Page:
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class A
{
    public:
         virtual void f(){ printf("A.f "); }
         ~A(){ f(); }
};

class B : public A
{
    A a;

    public:
         void f(){ printf("B.f "); }
         B(){ throw -1; }
        ~B(){ f(); }
};

int main()
{
    try{ B b; }
    catch(...){ printf("Exc");}
}

So here's how I see it. Inside the try block, nothing is being printed while constructing B b;. The block ends. I think compiler is destructing the A a; member first. So A.f() would be printed. Does that mean the destruction of class B instance is finished? After that, would compiler simply call ~A() (destructing base class)?

I thought I should've got A.f(), then B.f() (destructing class B instance) and after that A.f() again (destructor of base class). Compiling this made me think a little. Exc is being printed at the end of course. I've gone through several topic and haven't found anything.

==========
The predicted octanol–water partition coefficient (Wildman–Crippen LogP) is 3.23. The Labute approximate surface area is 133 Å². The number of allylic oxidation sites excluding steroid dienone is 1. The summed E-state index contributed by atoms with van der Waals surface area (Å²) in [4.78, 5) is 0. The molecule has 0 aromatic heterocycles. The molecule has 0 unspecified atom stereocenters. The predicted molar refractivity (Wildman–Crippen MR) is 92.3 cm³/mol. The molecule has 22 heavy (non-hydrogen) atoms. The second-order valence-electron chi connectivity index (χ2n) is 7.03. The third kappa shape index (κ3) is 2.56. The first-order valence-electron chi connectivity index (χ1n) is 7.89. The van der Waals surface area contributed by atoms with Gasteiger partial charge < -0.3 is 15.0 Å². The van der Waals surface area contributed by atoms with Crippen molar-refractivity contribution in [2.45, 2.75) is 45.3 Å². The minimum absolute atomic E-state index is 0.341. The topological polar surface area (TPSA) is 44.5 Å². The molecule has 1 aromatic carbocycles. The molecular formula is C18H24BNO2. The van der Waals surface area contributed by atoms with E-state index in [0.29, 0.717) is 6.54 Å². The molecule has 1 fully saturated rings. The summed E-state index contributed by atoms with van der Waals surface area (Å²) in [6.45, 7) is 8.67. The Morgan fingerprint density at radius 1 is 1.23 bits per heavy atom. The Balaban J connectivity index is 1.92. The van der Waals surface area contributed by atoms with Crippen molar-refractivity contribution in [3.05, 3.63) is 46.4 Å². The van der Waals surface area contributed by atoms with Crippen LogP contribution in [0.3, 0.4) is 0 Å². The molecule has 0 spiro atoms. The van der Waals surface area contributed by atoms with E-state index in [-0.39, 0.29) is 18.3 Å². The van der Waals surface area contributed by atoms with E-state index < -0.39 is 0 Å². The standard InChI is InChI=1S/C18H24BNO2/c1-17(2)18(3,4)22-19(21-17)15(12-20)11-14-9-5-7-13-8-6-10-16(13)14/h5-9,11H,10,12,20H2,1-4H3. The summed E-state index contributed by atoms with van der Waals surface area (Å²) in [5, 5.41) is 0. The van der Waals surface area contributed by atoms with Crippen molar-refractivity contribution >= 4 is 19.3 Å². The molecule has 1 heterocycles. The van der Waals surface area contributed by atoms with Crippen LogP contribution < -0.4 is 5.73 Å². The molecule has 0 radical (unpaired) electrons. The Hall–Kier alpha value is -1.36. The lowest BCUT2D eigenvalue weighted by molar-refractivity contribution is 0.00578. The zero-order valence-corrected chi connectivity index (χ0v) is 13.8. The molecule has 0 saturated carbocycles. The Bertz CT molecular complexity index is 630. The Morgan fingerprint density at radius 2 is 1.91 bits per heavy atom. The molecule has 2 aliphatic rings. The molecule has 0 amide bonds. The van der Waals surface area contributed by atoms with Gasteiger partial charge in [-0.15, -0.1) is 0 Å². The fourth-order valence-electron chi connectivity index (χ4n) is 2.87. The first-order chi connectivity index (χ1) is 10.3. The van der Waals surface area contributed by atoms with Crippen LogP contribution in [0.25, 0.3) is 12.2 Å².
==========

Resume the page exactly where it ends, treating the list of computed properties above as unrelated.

EDIT: Output from Dev-C++ (GCC 3.4.2) is

A.f A.f Exc

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3  
If you have a problem with the output not being what you expected, you need to post the actual output you did get. –  Puppy Sep 7 '11 at 12:18
    
I get: A.f A.f Exc (gcc 4.4) –  tauran Sep 7 '11 at 12:22
    
I'm just going to leave this here: dev-c++. –  R. Martinho Fernandes Sep 7 '11 at 13:44
    
@R.: What's the relevance of Dev-C++? –  Lightness Races in Orbit Sep 7 '11 at 16:56
    
@Tomalak: it was mentioned in the question. –  R. Martinho Fernandes Sep 7 '11 at 17:01

5 Answers 5

up vote 9 down vote accepted

You really have two A objects here.

  1. B inherits from A, so a base class object of A is instantiated first before B is.
  2. Another A instance is created as you have a member field of type A as part of B.

When you create B b, you create the base class A, and also the instance A a.

However, you then throw the exception in B's constructor, so then all fully-constructed objects at that point are destructed, that is.

  • ~A() is called on the instance A a.
  • ~A() is called on the base class A.

That would explain why you get A.f A.f Exc.